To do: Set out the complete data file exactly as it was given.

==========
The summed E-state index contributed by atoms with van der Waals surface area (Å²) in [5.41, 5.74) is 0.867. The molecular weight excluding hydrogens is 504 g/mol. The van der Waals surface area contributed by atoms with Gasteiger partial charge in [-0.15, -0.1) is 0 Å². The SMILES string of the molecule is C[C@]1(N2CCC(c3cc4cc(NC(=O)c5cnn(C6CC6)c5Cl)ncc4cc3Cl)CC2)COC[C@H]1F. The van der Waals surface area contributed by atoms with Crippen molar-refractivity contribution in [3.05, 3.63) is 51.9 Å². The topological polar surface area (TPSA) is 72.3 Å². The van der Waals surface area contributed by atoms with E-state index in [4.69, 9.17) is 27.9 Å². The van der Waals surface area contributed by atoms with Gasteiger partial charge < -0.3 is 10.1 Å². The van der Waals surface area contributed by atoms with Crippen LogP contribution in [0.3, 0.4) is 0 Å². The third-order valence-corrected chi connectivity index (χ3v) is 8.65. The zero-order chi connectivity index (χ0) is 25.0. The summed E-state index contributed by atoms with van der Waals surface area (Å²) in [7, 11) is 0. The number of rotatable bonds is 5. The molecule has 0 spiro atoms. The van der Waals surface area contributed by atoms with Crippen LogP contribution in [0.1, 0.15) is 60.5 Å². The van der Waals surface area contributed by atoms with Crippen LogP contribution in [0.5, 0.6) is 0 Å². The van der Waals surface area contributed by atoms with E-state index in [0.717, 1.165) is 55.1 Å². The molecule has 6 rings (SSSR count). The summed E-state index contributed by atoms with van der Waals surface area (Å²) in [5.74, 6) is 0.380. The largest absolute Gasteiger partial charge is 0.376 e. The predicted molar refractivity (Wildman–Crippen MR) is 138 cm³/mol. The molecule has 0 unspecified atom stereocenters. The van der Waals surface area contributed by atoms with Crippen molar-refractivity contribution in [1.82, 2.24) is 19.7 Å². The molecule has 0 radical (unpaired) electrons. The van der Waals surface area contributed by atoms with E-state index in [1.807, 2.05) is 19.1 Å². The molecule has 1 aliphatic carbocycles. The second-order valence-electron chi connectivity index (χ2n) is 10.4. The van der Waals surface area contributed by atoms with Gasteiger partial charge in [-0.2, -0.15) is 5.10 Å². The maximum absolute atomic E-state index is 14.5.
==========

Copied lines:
The summed E-state index contributed by atoms with van der Waals surface area (Å²) in [5.41, 5.74) is 0.867. The molecular weight excluding hydrogens is 504 g/mol. The van der Waals surface area contributed by atoms with Gasteiger partial charge in [-0.15, -0.1) is 0 Å². The SMILES string of the molecule is C[C@]1(N2CCC(c3cc4cc(NC(=O)c5cnn(C6CC6)c5Cl)ncc4cc3Cl)CC2)COC[C@H]1F. The van der Waals surface area contributed by atoms with Crippen molar-refractivity contribution in [3.05, 3.63) is 51.9 Å². The topological polar surface area (TPSA) is 72.3 Å². The van der Waals surface area contributed by atoms with E-state index in [4.69, 9.17) is 27.9 Å². The van der Waals surface area contributed by atoms with Gasteiger partial charge < -0.3 is 10.1 Å². The van der Waals surface area contributed by atoms with Crippen LogP contribution in [0.3, 0.4) is 0 Å². The third-order valence-corrected chi connectivity index (χ3v) is 8.65. The zero-order chi connectivity index (χ0) is 25.0. The summed E-state index contributed by atoms with van der Waals surface area (Å²) in [7, 11) is 0. The number of rotatable bonds is 5. The molecule has 0 spiro atoms. The van der Waals surface area contributed by atoms with Crippen LogP contribution in [0.1, 0.15) is 60.5 Å². The van der Waals surface area contributed by atoms with Crippen LogP contribution in [0.5, 0.6) is 0 Å². The van der Waals surface area contributed by atoms with E-state index in [0.717, 1.165) is 55.1 Å². The molecule has 6 rings (SSSR count). The summed E-state index contributed by atoms with van der Waals surface area (Å²) in [5.74, 6) is 0.380. The largest absolute Gasteiger partial charge is 0.376 e. The predicted molar refractivity (Wildman–Crippen MR) is 138 cm³/mol. The molecule has 0 unspecified atom stereocenters. The van der Waals surface area contributed by atoms with Crippen molar-refractivity contribution in [1.82, 2.24) is 19.7 Å². The molecule has 0 radical (unpaired) electrons. The van der Waals surface area contributed by atoms with E-state index in [1.807, 2.05) is 19.1 Å². The molecule has 1 aliphatic carbocycles. The second-order valence-electron chi connectivity index (χ2n) is 10.4. The van der Waals surface area contributed by atoms with Gasteiger partial charge in [-0.2, -0.15) is 5.10 Å². The maximum absolute atomic E-state index is 14.5.